Cultural and Religious Diversity in Australia

Cultural Diversity



Prior to European settlement in Australia, one could argue that Australia was already a place of cultural and religious diversity among its indigenous inhabitants, said Dr Frank Purcell at recent Interfaith Meeting on Cultural Diversity.




On Wednesday, 28 March 2012, during the Know Your Community session held at Shepparton Branch Library, the Shepparton Interfaith Network presented on Cultural Diversity and Harmony in our Spiritual Traditions. Speakers from Islamic, Sikh, Christian and Hindu spiritual traditions addressed the meeting.

Dr Frank Purcell, President of the Shepparton Interfaith Network, gave an address on Cultural and Religious Diversity in Australia:The Inculturation of Religions in Secular Democracies.

Prior to European settlement in Australia, one could argue that Australia was already a place of cultural and religious diversity among its indigenous inhabitants. What many of us don't realise is that the settlers who came here from Britain and Ireland also were a multifaith and multilingual community. Many of the Irish and Scots were Gaelic speaking Catholics, while the differences between Catholic and Protestant, between Established Anglicans and Dissenter Protestants were every bit as deep and difficult as those between Muslim and Non-Muslim Australians today.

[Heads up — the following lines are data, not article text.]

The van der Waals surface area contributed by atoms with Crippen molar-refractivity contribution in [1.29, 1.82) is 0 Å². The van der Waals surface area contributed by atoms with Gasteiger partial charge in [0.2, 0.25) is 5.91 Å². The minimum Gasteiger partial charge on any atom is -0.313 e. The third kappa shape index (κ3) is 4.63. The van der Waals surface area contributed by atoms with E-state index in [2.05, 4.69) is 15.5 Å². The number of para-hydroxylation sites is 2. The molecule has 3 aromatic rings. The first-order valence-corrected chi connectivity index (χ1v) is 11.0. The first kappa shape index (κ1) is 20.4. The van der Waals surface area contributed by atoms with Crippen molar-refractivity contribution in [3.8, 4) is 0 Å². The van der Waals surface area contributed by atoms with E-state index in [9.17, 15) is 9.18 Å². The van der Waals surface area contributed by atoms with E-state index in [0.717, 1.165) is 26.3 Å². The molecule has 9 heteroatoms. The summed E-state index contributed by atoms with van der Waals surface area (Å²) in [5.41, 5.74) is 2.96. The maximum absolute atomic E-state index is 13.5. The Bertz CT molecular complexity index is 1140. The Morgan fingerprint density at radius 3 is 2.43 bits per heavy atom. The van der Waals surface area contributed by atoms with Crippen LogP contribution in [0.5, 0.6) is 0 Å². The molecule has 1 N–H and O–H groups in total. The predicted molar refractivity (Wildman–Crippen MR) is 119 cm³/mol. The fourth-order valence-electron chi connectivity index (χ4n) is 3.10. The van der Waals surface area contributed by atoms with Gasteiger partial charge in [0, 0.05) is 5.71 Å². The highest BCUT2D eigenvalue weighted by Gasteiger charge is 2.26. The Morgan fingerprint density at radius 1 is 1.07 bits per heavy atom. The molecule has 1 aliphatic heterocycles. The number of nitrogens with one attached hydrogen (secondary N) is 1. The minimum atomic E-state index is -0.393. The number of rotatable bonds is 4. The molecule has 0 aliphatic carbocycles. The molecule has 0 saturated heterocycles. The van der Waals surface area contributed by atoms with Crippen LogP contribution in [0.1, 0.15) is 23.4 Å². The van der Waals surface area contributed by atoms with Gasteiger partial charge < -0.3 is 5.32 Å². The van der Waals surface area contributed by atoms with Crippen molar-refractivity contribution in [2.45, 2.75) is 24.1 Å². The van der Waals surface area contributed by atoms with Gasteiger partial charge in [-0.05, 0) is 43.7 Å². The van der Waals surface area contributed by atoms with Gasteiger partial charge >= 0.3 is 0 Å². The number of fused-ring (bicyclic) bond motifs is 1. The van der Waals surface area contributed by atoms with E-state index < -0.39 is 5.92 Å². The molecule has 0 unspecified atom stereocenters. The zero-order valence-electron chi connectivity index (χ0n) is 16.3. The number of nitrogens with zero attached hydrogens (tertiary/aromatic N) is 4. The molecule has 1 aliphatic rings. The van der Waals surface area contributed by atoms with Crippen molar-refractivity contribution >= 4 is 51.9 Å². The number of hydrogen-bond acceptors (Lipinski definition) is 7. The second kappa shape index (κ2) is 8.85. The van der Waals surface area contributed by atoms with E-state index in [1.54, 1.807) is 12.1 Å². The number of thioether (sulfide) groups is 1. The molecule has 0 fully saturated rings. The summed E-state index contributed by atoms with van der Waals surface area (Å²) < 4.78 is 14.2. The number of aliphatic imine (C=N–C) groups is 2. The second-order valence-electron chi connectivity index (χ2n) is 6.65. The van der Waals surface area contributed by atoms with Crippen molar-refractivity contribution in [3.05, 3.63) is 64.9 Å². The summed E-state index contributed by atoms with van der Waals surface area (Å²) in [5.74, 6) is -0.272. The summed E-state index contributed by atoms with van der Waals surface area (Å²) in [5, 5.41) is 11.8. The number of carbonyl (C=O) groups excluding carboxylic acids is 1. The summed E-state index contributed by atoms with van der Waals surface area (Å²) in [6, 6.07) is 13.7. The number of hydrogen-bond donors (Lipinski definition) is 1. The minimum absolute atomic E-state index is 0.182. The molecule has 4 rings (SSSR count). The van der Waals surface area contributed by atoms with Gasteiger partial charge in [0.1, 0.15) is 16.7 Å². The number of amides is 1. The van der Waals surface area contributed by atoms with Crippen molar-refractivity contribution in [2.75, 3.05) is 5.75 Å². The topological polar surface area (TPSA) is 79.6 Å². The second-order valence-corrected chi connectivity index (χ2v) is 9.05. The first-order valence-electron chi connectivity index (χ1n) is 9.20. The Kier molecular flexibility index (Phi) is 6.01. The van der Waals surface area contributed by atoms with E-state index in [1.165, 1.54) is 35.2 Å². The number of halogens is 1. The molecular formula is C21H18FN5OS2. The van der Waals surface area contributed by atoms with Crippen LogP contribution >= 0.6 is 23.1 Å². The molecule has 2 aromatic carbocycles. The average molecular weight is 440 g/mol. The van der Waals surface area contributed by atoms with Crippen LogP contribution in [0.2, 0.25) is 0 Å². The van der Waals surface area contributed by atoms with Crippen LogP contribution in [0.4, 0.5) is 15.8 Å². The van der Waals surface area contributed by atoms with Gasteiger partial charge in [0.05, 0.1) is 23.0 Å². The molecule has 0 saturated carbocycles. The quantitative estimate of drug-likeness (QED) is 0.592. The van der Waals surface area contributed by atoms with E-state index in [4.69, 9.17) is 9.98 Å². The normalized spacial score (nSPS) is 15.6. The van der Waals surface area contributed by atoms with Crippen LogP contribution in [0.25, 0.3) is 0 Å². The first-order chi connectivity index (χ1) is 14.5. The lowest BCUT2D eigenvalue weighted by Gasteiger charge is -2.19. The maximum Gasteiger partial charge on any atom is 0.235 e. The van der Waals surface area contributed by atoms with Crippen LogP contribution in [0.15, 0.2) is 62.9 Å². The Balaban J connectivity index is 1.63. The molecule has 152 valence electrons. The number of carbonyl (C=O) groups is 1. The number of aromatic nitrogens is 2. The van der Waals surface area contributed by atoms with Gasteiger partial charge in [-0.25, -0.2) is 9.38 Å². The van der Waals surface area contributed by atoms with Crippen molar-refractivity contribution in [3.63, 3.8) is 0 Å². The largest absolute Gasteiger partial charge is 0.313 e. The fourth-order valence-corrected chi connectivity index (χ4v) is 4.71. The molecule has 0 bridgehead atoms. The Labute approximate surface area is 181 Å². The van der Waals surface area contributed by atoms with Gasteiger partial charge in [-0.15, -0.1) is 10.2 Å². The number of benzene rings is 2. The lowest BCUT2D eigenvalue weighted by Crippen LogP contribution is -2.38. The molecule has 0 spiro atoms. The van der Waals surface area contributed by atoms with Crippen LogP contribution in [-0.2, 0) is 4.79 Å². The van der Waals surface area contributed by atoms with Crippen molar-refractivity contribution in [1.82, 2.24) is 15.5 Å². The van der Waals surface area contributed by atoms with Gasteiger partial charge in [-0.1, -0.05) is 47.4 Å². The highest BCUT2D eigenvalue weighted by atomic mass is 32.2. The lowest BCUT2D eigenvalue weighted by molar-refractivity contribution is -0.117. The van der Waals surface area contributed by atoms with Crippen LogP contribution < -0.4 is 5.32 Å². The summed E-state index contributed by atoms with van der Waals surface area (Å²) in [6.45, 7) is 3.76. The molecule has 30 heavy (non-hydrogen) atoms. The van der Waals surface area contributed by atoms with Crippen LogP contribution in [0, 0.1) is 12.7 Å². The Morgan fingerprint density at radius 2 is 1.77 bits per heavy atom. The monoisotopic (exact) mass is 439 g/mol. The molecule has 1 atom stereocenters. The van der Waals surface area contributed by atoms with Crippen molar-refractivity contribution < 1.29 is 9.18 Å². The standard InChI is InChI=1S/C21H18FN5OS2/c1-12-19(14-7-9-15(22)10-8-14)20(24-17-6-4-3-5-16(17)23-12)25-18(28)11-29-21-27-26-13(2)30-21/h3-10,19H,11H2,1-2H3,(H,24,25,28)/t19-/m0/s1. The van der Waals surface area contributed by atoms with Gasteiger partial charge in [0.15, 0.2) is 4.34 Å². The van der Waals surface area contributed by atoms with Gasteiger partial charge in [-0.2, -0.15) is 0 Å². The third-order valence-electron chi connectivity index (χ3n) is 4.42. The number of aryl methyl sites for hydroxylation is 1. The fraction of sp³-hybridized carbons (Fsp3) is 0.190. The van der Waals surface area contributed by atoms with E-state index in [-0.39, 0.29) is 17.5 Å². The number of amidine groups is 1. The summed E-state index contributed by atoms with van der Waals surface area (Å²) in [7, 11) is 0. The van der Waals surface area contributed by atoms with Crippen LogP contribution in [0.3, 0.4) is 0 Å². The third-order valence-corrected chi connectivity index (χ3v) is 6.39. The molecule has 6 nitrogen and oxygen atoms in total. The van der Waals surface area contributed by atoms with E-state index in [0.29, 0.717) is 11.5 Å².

One of the underlying causes of the tensions was the cultural legacy of those times - for thousands of years cultures had built their social cohesion on religious affiliation. People who didn't worship the gods of the king, were seen as disloyal and a threat to the society. Remnants of those times were still to be seen in Northern Ireland during the recent "troubles" between the majority Protestant Loyalists and the minority Catholics. Suspicion and fear of people of other religions was inevitable in such societies. The long process of finding an alternative to religion as the basis of citizenship is one of the realities which migration has forced Australians to face.